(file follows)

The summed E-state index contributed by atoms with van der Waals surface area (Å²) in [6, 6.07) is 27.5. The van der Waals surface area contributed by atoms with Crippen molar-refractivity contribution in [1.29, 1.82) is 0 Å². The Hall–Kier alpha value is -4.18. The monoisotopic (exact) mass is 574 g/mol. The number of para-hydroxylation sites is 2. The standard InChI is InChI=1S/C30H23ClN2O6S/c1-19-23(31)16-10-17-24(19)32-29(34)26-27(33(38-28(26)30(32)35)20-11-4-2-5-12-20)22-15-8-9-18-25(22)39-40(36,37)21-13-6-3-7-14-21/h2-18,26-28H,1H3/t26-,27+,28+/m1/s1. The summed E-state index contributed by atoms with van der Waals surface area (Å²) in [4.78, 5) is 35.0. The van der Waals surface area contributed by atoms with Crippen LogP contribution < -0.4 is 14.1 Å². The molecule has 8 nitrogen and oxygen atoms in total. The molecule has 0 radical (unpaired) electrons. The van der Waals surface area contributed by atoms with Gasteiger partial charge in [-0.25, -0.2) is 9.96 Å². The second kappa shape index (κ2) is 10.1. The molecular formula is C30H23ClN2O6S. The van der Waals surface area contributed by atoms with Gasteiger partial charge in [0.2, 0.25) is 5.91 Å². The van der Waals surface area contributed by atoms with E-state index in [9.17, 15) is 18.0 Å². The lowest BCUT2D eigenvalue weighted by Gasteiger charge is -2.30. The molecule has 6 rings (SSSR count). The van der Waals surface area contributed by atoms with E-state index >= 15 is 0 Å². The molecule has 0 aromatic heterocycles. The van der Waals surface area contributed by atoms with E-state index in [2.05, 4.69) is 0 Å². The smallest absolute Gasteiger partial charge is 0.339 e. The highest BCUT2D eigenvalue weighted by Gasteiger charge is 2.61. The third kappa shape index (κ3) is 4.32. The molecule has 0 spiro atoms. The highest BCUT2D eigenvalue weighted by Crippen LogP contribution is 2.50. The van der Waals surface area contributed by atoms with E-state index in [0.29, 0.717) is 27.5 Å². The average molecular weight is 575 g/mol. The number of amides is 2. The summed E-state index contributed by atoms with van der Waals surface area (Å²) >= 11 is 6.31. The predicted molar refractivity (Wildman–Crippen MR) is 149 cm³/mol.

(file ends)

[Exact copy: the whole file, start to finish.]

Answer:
The summed E-state index contributed by atoms with van der Waals surface area (Å²) in [6, 6.07) is 27.5. The van der Waals surface area contributed by atoms with Crippen molar-refractivity contribution in [1.29, 1.82) is 0 Å². The Hall–Kier alpha value is -4.18. The monoisotopic (exact) mass is 574 g/mol. The number of para-hydroxylation sites is 2. The standard InChI is InChI=1S/C30H23ClN2O6S/c1-19-23(31)16-10-17-24(19)32-29(34)26-27(33(38-28(26)30(32)35)20-11-4-2-5-12-20)22-15-8-9-18-25(22)39-40(36,37)21-13-6-3-7-14-21/h2-18,26-28H,1H3/t26-,27+,28+/m1/s1. The summed E-state index contributed by atoms with van der Waals surface area (Å²) in [4.78, 5) is 35.0. The van der Waals surface area contributed by atoms with Crippen LogP contribution < -0.4 is 14.1 Å². The molecule has 8 nitrogen and oxygen atoms in total. The molecule has 0 radical (unpaired) electrons. The van der Waals surface area contributed by atoms with Gasteiger partial charge in [-0.25, -0.2) is 9.96 Å². The second kappa shape index (κ2) is 10.1. The molecular formula is C30H23ClN2O6S. The van der Waals surface area contributed by atoms with Gasteiger partial charge in [0.2, 0.25) is 5.91 Å². The van der Waals surface area contributed by atoms with E-state index in [9.17, 15) is 18.0 Å². The lowest BCUT2D eigenvalue weighted by Gasteiger charge is -2.30. The molecule has 6 rings (SSSR count). The van der Waals surface area contributed by atoms with E-state index >= 15 is 0 Å². The molecule has 0 aromatic heterocycles. The van der Waals surface area contributed by atoms with E-state index in [2.05, 4.69) is 0 Å². The smallest absolute Gasteiger partial charge is 0.339 e. The highest BCUT2D eigenvalue weighted by Gasteiger charge is 2.61. The third kappa shape index (κ3) is 4.32. The molecule has 0 spiro atoms. The highest BCUT2D eigenvalue weighted by Crippen LogP contribution is 2.50. The van der Waals surface area contributed by atoms with E-state index in [0.29, 0.717) is 27.5 Å². The average molecular weight is 575 g/mol. The number of amides is 2. The summed E-state index contributed by atoms with van der Waals surface area (Å²) >= 11 is 6.31. The predicted molar refractivity (Wildman–Crippen MR) is 149 cm³/mol.